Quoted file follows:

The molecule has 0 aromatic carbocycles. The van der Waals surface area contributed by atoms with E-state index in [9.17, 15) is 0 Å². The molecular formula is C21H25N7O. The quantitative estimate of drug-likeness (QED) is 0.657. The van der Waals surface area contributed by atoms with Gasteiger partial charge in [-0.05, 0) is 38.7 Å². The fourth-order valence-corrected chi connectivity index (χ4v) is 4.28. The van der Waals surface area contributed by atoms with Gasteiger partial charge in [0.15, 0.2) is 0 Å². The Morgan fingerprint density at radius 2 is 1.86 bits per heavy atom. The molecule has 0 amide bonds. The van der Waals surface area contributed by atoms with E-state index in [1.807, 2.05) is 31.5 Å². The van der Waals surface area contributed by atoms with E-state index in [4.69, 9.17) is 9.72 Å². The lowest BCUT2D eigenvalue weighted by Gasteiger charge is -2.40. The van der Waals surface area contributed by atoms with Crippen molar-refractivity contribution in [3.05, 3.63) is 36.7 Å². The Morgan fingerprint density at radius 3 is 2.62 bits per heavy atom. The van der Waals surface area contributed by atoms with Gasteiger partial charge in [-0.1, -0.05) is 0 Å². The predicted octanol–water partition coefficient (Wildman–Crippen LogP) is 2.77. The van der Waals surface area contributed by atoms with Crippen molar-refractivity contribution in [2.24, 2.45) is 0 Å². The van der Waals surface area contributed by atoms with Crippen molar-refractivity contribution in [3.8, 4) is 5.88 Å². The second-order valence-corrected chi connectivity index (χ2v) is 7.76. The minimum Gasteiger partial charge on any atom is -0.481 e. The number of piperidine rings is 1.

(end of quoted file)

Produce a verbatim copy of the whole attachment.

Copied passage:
The molecule has 0 aromatic carbocycles. The van der Waals surface area contributed by atoms with E-state index in [9.17, 15) is 0 Å². The molecular formula is C21H25N7O. The quantitative estimate of drug-likeness (QED) is 0.657. The van der Waals surface area contributed by atoms with Gasteiger partial charge in [-0.05, 0) is 38.7 Å². The fourth-order valence-corrected chi connectivity index (χ4v) is 4.28. The van der Waals surface area contributed by atoms with Gasteiger partial charge in [0.15, 0.2) is 0 Å². The Morgan fingerprint density at radius 2 is 1.86 bits per heavy atom. The molecule has 0 amide bonds. The van der Waals surface area contributed by atoms with E-state index in [1.807, 2.05) is 31.5 Å². The van der Waals surface area contributed by atoms with E-state index in [4.69, 9.17) is 9.72 Å². The lowest BCUT2D eigenvalue weighted by Gasteiger charge is -2.40. The van der Waals surface area contributed by atoms with Crippen molar-refractivity contribution in [3.05, 3.63) is 36.7 Å². The Morgan fingerprint density at radius 3 is 2.62 bits per heavy atom. The van der Waals surface area contributed by atoms with Gasteiger partial charge in [-0.1, -0.05) is 0 Å². The predicted octanol–water partition coefficient (Wildman–Crippen LogP) is 2.77. The van der Waals surface area contributed by atoms with Crippen molar-refractivity contribution in [2.24, 2.45) is 0 Å². The van der Waals surface area contributed by atoms with Crippen molar-refractivity contribution in [3.8, 4) is 5.88 Å². The second-order valence-corrected chi connectivity index (χ2v) is 7.76. The minimum Gasteiger partial charge on any atom is -0.481 e. The number of piperidine rings is 1.